The companies in which Royal Dutch Shell plc directly and indirectly owns investments are separate entities. In this presentation “Shell”, “Shell group” and “Royal Dutch Shell” are sometimes used for convenience where references are made to Royal Dutch Shell plc and its subsidiaries in general. Likewise, the words “we”, “us” and “our” are also used to refer to subsidiaries in general or to those who work for them. These expressions are also used where no useful purpose is served by identifying the particular company or companies. ‘‘Subsidiaries’’, “Shell subsidiaries” and “Shell companies” as used in this presentation refer to companies in which Royal Dutch Shell either directly or indirectly has control, by having either a majority of the voting rights or the right to exercise a controlling influence. The companies in which Shell has significant influence but not control are referred to as “associated companies” or “associates” and companies in which Shell has joint control are referred to as “jointly controlled entities”. In this presentation, associates and jointly controlled entities are also referred to as “equity-accounted investments”. The term “Shell interest” is used for convenience to indicate the direct and/or indirect (for example, through our 24% shareholding in Woodside Petroleum Ltd.) ownership interest held by Shell in a venture, partnership or company, after exclusion of all third-party interest.
This presentation contains forward-looking statements concerning the financial condition, results of operations and businesses of Royal Dutch Shell. All statements other than statements of historical fact are, or may be deemed to be, forward-looking statements. Forward-looking statements are statements of future expectations that are based on management’s current expectations and assumptions and involve known and unknown risks and uncertainties that could cause actual results, performance or events to differ materially from those expressed or implied in these statements. Forward-looking statements include, among other things, statements concerning the potential exposure of Royal Dutch Shell to market risks and statements expressing management’s expectations, beliefs, estimates, forecasts, projections and assumptions. These forward-looking statements are identified by their use of terms and phrases such as ‘‘anticipate’’, ‘‘believe’’, ‘‘could’’, ‘‘estimate’’, ‘‘expect’’, ‘‘intend’’, ‘‘may’’, ‘‘plan’’, ‘‘objectives’’, ‘‘outlook’’, ‘‘probably’’, ‘‘project’’, ‘‘will’’, ‘‘seek’’, ‘‘target’’, ‘‘risks’’, ‘‘goals’’, ‘‘should’’ and similar terms and phrases. There are a number of factors that could affect the future operations of Royal Dutch Shell and could cause those results to differ materially from those expressed in the forward-looking statements included in this presentation, including (without limitation): (a) price fluctuations in crude oil and natural gas; (b) changes in demand for Shell’s products; (c) currency fluctuations; (d) drilling and production results; (e) reserves estimates; (f) loss of market share and industry competition; (g) environmental and physical risks; (h) risks associated with the identification of suitable potential acquisition properties and targets, and successful negotiation and completion of such transactions; (i) the risk of doing business in developing countries and countries subject to international sanctions; (j) legislative, fiscal and regulatory developments including potential litigation and regulatory measures as a result of climate changes; (k) economic and financial market conditions in various countries and regions; (l) political risks, including the risks of expropriation and renegotiation of the terms of contracts with governmental entities, delays or advancements in the approval of projects and delays in the reimbursement for shared costs; and (m) changes in trading conditions. All forward-looking statements contained in this presentation are expressly qualified in their entirety by the cautionary statements contained or referred to in this section. Readers should not place undue reliance on forward-looking statements. Additional factors that may affect future results are contained in Royal Dutch Shell’s 20-F for the year ended 31 December, 2010 (available at www.shell.com/investor and www.sec.gov ). These factors also should be considered by the reader. Each forward-looking statement speaks only as of the date of this presentation, 17 May 2011. Neither Royal Dutch Shell nor any of its subsidiaries undertake any obligation to publicly update or revise any forward-looking statement as a result of new information, future events or other information. In light of these risks, results could differ materially from those stated, implied or inferred from the forward-looking statements contained in this presentation. There can be no assurance that dividend payments will match or exceed those set out in this presentation in the future, or that they will be made at all.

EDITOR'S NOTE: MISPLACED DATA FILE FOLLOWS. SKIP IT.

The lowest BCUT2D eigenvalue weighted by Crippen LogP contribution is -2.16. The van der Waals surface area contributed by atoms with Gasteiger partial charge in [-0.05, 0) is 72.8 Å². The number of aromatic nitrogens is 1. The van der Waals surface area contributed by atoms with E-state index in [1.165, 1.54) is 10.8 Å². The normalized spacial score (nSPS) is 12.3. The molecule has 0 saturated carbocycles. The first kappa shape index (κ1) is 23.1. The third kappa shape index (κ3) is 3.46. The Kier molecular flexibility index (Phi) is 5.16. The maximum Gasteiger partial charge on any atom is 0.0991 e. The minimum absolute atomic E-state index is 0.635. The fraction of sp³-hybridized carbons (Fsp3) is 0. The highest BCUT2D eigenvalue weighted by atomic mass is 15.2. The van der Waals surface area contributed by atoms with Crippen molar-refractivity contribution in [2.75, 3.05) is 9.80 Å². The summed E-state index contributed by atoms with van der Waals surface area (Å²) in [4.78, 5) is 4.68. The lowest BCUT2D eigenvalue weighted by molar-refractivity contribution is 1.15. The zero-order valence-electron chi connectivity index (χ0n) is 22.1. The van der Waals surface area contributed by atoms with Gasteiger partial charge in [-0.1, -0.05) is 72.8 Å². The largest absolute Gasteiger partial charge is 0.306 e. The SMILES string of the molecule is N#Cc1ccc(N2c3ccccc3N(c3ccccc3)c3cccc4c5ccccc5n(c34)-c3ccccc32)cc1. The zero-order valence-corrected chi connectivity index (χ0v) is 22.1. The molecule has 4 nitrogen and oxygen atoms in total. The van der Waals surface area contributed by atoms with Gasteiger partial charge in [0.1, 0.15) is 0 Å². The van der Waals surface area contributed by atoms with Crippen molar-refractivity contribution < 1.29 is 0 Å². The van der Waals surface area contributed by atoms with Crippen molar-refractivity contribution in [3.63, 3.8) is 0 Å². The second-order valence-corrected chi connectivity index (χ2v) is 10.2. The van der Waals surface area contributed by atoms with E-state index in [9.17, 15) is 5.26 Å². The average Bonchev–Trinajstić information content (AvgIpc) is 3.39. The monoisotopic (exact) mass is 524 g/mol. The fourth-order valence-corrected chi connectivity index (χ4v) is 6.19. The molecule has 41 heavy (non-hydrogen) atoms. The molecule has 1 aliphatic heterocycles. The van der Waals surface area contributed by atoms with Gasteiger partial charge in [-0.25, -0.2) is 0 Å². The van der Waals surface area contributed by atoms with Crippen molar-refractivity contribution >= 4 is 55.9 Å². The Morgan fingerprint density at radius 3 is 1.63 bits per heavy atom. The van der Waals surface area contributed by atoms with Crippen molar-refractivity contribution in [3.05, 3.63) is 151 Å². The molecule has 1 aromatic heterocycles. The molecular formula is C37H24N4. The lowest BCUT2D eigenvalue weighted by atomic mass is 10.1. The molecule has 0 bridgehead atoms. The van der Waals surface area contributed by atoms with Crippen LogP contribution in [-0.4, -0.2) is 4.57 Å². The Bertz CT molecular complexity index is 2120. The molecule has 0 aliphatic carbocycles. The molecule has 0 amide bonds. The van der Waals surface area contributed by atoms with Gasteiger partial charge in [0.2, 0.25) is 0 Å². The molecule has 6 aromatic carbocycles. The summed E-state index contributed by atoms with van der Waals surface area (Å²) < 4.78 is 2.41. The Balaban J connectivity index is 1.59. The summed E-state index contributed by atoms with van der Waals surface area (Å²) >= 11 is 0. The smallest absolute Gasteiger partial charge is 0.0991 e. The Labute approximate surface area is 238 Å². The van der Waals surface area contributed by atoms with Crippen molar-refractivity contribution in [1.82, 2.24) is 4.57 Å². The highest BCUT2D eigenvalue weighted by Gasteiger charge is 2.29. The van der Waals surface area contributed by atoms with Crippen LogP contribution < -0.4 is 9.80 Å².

We may use certain terms in this presentation, such as resources and oil in place, that the United States Securities and Exchange Commission (SEC) guidelines strictly prohibit us from including in filings with the SEC. U.S. Investors are urged to consider closely the disclosure in our Form 20-F, File No 1-32575, available on the SEC website www.sec.gov . You can also obtain these forms from the SEC by calling 1-800-SEC-0330.